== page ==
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Research Letter |

Advance Directives of Patients With High-Risk or Inoperable Aortic Stenosis

Vuyisile T. Nkomo, MD, MPH1; Rakesh M. Suri, MD, DPhil2; Sorin V. Pislaru, MD, PhD1; Kevin L. Greason, MD2; Verghese Mathew, MD1,3; Charanjit S. Rihal, MD1; Paul S. Mueller, MD, MPH4
[+] Author Affiliations
1Division of Cardiovascular Diseases, Mayo Clinic, Rochester, Minnesota
2Division of Cardiovascular Surgery, Mayo Clinic, Rochester, Minnesota
3Department of Radiology, Mayo Clinic, Rochester, Minnesota
4Division of General Internal Medicine, Mayo Clinic, Rochester, Minnesota
JAMA Intern Med. 2014;174(9):1516-1518. doi:10.1001/jamainternmed.2014.3453.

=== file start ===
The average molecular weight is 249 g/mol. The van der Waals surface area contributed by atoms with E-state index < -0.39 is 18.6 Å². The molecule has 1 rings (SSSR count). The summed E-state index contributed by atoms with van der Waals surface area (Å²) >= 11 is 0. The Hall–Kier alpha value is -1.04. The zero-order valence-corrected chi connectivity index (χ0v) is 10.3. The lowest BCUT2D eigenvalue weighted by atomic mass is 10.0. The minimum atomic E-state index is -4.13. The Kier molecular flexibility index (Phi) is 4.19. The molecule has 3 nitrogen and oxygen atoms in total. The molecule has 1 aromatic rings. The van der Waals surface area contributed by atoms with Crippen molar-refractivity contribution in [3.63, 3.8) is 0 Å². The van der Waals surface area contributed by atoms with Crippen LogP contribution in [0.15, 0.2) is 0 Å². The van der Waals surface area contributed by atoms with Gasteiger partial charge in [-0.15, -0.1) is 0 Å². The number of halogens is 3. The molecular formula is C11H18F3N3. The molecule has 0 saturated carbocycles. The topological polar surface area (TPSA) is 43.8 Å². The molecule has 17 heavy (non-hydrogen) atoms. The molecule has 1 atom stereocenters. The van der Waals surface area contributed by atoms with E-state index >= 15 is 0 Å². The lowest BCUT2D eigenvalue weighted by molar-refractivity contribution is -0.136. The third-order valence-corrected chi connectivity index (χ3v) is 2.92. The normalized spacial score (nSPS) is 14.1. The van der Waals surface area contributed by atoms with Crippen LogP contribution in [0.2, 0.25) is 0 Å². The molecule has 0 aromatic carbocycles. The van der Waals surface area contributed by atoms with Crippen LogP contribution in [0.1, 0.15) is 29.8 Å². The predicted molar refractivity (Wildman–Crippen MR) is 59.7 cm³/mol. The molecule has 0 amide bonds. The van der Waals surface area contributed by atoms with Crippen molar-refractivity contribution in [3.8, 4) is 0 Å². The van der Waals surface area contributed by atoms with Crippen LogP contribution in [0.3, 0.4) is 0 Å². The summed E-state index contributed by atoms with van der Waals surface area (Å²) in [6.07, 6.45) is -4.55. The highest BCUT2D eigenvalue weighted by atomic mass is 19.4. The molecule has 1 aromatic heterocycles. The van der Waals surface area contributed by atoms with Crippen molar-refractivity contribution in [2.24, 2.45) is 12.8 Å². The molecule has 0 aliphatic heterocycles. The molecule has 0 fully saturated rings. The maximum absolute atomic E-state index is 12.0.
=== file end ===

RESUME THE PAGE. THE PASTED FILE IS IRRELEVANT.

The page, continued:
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Severe, symptomatic aortic stenosis (AS) is associated with high morbidity and mortality rates, which can be reduced with surgical aortic valve replacement and transcatheter aortic valve replacement (TAVR).1,2 However, patients who have these procedures may experience procedure-related morbidity (eg, stroke, vascular complications, and arrhythmia) and death.2 Thus, regardless of treatment approach, patients with severe AS should engage in advance care planning, which includes documenting their end-of-life values, goals, and preferences in an advance directive (AD). Advance directives are written instructions for future health care in the event that a patient loses decision-making capacity. In this study, we determined the prevalence and contents of ADs of patients with symptomatic severe AS and high surgical risk or inoperable status.

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